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Originally published January 20, 2014 at 6:25 PM | Page modified January 21, 2014 at 1:00 PM

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‘The Normal Heart’ still delivers passion and fury

A review of Larry Kramer’s 1980s play about the AIDS crisis, “The Normal Heart,” being staged in Seattle by Strawberry Theatre Workshop.

Seattle Times theater critic


‘The Normal Heart’

By Larry Kramer. Through Saturday, Feb. 15, at Erickson Theater Off Broadway, 1524 Harvard Ave., Seattle; $18-$36 (206-427-5207 or

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In 1985, Larry Kramer’s new drama “The Normal Heart” had a blistering, topical urgency. It pulled no punches about its subject: the lethal spread of AIDS and (in Kramer’s view) the complacency of the gay community and failure of the media and political establishment to recognize and deal with the crisis.

An angry jeremiad penned by a frustrated activist, “The Normal Heart” was very much of its time. But does it still have bite and resonance today, in an era of life-extending AIDS treatments? And (relatively) less stigma around the disease and homosexuality?

The answer is yes, if gauged by the fervent, fluent Strawberry Theatre Workshop staging at the Erickson Theatre Off Broadway through Feb. 15.

Under the fleet, fine-tuned direction of Sheila Daniels, on a simply dressed stage flanked by audience on two sides, “The Normal Heart” (which had a hit 2011 Broadway revival) revs up fast. It can still sound like a pamphlet, or a debate in the letters section of The New York Times (a newspaper Kramer accuses of homophobia and indifference).

But the passionate, periodic preachiness connects to a central thesis also dear to Ibsen: the importance of taking action against a social ill, even in the face of public and institutional ignorance and apathy.

Other reasons “The Normal Heart” still pulses with aliveness? Fiercely intelligent dialogue and compelling characters, as portrayed by a strong Seattle cast.

At the eye of the storm Kramer whips up is his own surrogate, gay New York writer Ned Weeks. Portrayed by Greg Lyle-Newton as a complicated neurotic who’s an insufferable jerk one moment and a loving charmer the next, Ned watches his friends sicken and die from a mystery ailment.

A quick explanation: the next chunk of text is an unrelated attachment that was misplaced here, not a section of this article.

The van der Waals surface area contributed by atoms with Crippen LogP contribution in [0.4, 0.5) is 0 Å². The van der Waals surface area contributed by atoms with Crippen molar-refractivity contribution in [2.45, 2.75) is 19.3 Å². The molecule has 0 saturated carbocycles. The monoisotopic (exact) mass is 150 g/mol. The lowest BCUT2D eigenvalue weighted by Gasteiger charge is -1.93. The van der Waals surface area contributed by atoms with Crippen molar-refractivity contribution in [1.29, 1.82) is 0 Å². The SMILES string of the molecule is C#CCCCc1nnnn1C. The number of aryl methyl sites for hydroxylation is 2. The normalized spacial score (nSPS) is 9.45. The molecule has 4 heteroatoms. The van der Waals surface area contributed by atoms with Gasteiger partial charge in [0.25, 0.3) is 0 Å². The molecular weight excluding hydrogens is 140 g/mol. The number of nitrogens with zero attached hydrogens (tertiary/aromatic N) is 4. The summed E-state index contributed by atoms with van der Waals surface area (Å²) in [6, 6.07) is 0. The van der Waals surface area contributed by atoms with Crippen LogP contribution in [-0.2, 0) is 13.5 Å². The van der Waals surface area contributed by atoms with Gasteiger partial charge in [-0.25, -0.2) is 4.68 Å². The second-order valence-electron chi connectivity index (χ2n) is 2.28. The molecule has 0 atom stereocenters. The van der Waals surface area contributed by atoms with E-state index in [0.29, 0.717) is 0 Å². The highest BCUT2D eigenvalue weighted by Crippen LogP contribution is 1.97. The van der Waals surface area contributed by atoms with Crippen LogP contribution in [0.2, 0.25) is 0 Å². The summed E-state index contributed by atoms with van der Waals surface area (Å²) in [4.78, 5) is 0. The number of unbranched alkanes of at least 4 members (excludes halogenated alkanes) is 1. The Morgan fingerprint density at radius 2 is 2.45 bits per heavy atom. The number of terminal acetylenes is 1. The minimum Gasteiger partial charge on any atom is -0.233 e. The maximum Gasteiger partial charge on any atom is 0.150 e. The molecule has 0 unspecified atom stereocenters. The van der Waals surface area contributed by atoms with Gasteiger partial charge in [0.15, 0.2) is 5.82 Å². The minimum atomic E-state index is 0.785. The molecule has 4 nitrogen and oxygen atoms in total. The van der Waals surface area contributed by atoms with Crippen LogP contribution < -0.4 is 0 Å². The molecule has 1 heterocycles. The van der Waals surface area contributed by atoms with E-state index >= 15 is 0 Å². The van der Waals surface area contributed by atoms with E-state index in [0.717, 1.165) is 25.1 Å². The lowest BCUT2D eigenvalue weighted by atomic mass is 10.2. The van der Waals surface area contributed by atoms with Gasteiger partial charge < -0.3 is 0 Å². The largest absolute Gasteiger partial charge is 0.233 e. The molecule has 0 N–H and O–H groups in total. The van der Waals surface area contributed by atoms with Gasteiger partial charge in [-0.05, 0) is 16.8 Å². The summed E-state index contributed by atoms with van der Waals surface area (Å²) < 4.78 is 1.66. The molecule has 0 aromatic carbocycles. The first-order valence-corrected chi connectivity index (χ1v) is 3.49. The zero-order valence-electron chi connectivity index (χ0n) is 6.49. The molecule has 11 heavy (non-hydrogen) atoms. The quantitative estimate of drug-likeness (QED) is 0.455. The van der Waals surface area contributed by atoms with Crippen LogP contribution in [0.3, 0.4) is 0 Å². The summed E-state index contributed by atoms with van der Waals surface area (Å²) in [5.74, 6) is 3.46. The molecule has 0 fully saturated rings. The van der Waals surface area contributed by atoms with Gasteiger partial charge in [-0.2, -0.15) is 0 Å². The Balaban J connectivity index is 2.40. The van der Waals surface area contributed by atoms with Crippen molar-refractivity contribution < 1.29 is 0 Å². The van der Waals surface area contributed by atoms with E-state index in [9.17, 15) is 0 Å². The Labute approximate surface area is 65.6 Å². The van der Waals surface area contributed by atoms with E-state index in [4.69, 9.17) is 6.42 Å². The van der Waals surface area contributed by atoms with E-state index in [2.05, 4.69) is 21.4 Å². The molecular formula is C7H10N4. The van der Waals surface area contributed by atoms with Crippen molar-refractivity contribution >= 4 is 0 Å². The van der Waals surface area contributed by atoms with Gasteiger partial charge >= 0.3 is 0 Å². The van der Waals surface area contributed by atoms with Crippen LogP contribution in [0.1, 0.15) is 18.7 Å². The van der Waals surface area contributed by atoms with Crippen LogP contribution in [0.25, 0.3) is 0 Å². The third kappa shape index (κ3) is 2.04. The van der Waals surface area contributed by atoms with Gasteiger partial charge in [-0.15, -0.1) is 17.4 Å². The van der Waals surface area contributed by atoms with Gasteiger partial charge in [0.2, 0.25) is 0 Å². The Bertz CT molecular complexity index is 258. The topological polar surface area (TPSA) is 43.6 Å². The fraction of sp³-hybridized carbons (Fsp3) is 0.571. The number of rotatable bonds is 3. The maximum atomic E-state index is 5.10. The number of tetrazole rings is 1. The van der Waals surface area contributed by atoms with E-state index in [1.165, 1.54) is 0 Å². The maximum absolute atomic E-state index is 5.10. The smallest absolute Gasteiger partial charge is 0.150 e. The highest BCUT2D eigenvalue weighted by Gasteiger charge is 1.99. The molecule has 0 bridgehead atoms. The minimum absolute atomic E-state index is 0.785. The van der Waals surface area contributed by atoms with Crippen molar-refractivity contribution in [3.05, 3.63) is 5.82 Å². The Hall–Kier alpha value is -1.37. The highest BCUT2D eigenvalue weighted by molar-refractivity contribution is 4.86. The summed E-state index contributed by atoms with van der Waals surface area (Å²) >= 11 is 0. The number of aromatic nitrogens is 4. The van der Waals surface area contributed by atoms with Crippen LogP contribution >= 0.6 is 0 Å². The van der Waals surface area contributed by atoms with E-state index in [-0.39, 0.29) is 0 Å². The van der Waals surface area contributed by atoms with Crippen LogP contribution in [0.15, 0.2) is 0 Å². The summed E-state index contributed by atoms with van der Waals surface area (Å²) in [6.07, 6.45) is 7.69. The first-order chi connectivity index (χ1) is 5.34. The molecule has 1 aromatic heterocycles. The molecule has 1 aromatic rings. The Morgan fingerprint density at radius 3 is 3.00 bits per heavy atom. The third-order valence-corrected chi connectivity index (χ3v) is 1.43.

Urged on by a dedicated physician (a sternly heroic Amy Thone), Ned spends several years trying to publicize the escalating epidemic, serve those suffering from it and raise money to research and fight it. He joins with friend Bruce (a closeted gay banker, played with superb reserve and hidden wells of feeling by Peter Crook) to form an early AIDS organization (based on one Kramer co-founded, the Gay Men’s Health Crisis).

With evidence gathering that the disease may be transmitted sexually, Ned angers his peers by aggressively urging gay men to change their sexual habits — and end the bathhouse promiscuity he, too, had indulged in. At the same time, he falls for New York Times style-pages writer Felix (affectingly played by Andrew Russell), the well-adjusted WASP opposite of the neurotic, self-flagellating (and Jewish) Ned.

Their true-love romance is a bit schmaltzy, but also essential. It reveals a side of Ned other than the impolitic ball of fury who insults a key aide of the New York City mayor (clearly Ed Koch) and alienates others who could help his cause. He also demands total acceptance from his brother Ben (Rob Burgess) and total tactical agreement from fellow activists (Crook, Brian Culbertson and Stephen Black).

The egotism woven into Kramer’s polemic is sometimes off the charts. But it is balanced by moving sympathy for other characters, and the sneaky, skilled acting of Lyle-Newton, who without softening Ned’s ire also honors the depth of his concern and commitment.

Was “The Normal Heart” as effective in fighting the AIDS epidemic as the AIDS Coalition to Unleash Power (ACT UP) — the more militant advocacy group Kramer helped form in 1987?

Probably not. But his play persists as a stirring, often scintillating tale applicable to other plagues and prejudices. And the fact that it’s taken nearly 30 years to produce a movie of “The Normal Heart” (it debuts this year on HBO) is a reminder that the fight, on the AIDS front, is still not over.

Misha Berson:

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